School principals navigate one of society's most challenging and essential labyrinths. Yet, as recent studies show, the critical work of principals is often hamstrung by an increasingly time-consuming ‘bureaucratisation’ of their role.
Nevertheless, some principals have found a recipe for success amid this ongoing struggle, whether it’s of their own pioneering initiative or from a collaborative effort.
Diane Robertson, winner of The Educator’s inaugural Australian School Principal of the Year in 2018, was a principal for over 15 years before retiring in 2022. Throughout her rich and varied career, Robertson’s roles included Deputy President of the NSWPPA, ASEPA board member, and a member of the SEPLA management and conference committee.
‘Effective leaders do their best despite any challenge’
Robertson is a firm believer in building “strong, dynamic, and response” teams who can think together and embed research and programs into their teaching and learning programs.
“There is often a quantum gap between research and the day-to-day work of educators in classrooms. To do this we need to buy time for teachers to work together, with academic partners to reflect and build skillsets that transform educational delivery,” Robertson told The Educator.
“An effective leader manages their mind, manages their performance, and manages the balance between life and work. You need to recover energy to be at peak performance. Leaders are all around us, build those people up and celebrate their diversity, their skillsets, their contributions, and their dedication. Celebrate your teams and your school at every chance.”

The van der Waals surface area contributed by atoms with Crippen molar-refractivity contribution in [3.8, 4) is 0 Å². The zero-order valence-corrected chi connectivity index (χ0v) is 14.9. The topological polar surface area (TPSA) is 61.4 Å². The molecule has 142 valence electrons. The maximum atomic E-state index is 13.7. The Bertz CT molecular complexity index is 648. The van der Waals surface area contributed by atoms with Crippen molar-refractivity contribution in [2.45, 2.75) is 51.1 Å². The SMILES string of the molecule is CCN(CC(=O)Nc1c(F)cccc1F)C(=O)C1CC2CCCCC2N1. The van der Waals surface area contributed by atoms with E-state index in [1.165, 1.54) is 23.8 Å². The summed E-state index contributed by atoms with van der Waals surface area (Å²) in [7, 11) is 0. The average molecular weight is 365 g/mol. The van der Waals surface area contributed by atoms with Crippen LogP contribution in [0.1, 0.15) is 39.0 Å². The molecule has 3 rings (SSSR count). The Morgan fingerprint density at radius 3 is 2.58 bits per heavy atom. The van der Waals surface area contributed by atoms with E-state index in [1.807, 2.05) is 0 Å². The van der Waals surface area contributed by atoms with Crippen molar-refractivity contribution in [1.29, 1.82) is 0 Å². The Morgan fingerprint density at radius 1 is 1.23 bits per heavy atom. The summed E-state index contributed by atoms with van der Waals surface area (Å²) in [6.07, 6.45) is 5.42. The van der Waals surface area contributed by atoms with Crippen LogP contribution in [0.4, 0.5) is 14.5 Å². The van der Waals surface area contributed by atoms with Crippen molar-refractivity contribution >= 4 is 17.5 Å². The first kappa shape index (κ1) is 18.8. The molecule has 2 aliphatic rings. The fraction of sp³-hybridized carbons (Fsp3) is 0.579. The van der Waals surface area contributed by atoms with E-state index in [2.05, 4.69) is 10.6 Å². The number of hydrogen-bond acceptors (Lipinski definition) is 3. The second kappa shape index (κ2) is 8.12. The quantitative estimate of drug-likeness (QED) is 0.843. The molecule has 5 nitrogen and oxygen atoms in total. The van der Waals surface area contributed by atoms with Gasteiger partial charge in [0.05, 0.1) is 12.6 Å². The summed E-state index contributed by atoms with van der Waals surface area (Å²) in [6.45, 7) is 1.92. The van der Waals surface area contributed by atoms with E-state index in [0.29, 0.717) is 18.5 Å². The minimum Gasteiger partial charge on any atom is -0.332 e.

Robertson said some other notable attributes of a successful principal include being hardworking, inspiring, connected, and “real”.
“They walk amongst their communities and can pivot quickly to serve their school’s purpose…they grow wonderful teachers and learners who do their best regardless of any challenge,” she said.
“Leadership and education start and ends with the student.”
A people’s person who looks at other perspectives
In December 2021, Haileybury principal and CEO, Dr Derek Scott was appointed Chair of the board of the Australian Curriculum, Assessment and Reporting Authority (ACARA) for a three-year term.
Scott – who was named The Educator’s Australian School Principal of the Year in 2019 – has served on the board of ACARA since 21 January 2021 and was a member of the Expert Panel of the Australian Government’s Quality Initial Teacher Education Review.
He says people skills and actively looking for different perspectives are the most important attributes for any school leader.
“Schools are about people, and outstanding educational outcomes for all students are only achieved when school leaders are bringing committed staff with them on the journey towards making a school stronger and better,” Scott told The Educator.
“Exceptional people skills including strong communication, genuine interest in others, flexibility, patience and the ability to truly listen and empathise, are the first attribute of an effective school leader.”
Secondly, says Scott, an effective school leader needs to be able to articulate a clear vision that has students and staff at its core.
“That vision then needs to be executed by maintaining a relentless focus on implementing evidence-based teaching practice. When this is achieved, schools will be able to deliver consistently great educational outcomes for students,” he said.
“Finally, effective school leaders must maintain an optimistic and positive outlook. Being a principal is a challenging job, but it is also one of the most rewarding jobs. Principals and other school leaders need to demonstrate their optimism and positivity so they can bring colleagues and students along with them on the journey towards a positive future in the world of education.”
A visionary who knows how to build a strong team
Bandiana Primary School principal Donna Wright gained national attention when, in the midst of a deadly global pandemic that was upending education worldwide, she clinched the Australian School Principal of the Year 2020 Award.
According to Wright, an effective school leader “has the vision to develop an educational environment that encapsulates high-performance expectations, offers a breadth of opportunity to ensure all children succeed and is flexible enough to cater to a diverse student population.”